As I was saying, I realized I couldn’t carry on and my doctor wrote a note for my insurance company. So here we were. I was depressed and exhausted and afraid, and my son was having MRIs and surgery and visits to specialists. This is also a story in its own right, but the short version is that the series of crises that followed served as a catalyst, ultimately allowing me to grieve and rebuild a vision for the future.
Years ago at work, I watched a man speak harshly to his very young daughter on several occasions while they were visiting a public area where I worked. I mentioned my disapproval to a colleague who sighed and told me that this person had faced much adversity, but was doing everything to take care of his young child. She reminded me that there are so many parts to a person’s unique story that to judge in a moment is to judge harshly and without compassion.
It’s funny. I often think of that day, when I’m going about my life, wondering what the people watching us are thinking about my way of being with my son. I hope they won’t judge my imperfections too harshly as I had done with that frustrated father.
My son is his own person, just like his mother. In fact, we have both been called eccentric and I am pleased to share this commonality with him. In accepting many of the different ways he goes about life, I have learned how to love my own quirkiness—to see the innovation in the seeming madness. In my life, I have never known anyone to teach me so many lessons in such a short time. He is my greatest teacher, delivering daily lessons of love, Lego engineering, patience and acceptance.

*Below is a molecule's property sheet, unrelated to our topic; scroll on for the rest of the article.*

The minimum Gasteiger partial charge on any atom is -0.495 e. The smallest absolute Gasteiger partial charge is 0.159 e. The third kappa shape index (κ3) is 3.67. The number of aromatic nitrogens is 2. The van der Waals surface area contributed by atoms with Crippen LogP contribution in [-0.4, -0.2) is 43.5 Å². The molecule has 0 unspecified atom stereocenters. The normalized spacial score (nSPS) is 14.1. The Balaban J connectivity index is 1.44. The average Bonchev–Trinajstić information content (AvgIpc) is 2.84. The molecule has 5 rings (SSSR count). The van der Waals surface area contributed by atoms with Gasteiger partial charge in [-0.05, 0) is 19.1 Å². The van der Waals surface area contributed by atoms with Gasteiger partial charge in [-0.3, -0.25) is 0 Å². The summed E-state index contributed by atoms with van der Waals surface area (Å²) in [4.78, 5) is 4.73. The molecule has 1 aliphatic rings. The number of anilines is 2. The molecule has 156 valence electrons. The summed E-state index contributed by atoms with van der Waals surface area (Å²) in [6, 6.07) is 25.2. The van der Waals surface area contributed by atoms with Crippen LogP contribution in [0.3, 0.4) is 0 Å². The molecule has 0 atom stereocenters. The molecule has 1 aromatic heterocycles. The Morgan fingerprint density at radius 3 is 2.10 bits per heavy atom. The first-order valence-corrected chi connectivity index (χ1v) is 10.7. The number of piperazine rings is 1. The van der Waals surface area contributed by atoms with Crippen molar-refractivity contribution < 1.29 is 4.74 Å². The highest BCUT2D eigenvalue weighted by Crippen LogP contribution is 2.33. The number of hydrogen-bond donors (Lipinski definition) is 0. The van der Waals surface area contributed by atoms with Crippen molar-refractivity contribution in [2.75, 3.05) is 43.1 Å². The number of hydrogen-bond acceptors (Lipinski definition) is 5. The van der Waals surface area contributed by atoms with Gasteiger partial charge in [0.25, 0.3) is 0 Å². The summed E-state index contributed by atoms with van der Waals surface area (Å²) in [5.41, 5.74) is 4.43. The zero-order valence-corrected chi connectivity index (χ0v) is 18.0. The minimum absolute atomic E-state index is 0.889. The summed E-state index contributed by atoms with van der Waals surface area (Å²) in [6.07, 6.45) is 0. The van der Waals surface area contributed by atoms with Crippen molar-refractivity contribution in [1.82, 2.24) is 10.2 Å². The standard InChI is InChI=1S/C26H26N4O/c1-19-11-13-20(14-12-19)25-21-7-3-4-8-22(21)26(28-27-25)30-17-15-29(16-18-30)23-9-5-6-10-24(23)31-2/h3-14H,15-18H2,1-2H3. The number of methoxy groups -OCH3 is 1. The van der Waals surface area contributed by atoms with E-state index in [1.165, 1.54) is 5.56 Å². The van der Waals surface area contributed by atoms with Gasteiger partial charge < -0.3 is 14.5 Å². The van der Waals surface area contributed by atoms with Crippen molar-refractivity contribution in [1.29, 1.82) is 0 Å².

I can no longer imagine a life where I am not a mother. The life that I grieved for is forgotten. I have a new vision, and it is filled with hope and optimism for the mother I am. It gleams with images of adventure and experiences shared with my son. My family. Us. We.
I am a lone parent, but I am not alone. I have been blessed with a special opportunity to raise my own unicorn, that mythical creature who appeared on the monitor to teach me how to love and be happy with life, however it unfolds.
This is #1000families post number 195. Do you have a family story of your own to contribute to the 1,000 Families Project? Or do you know a family that might want to do so? Learn more about how the series got started and how to get involved here. You can find all of the #1000families posts here.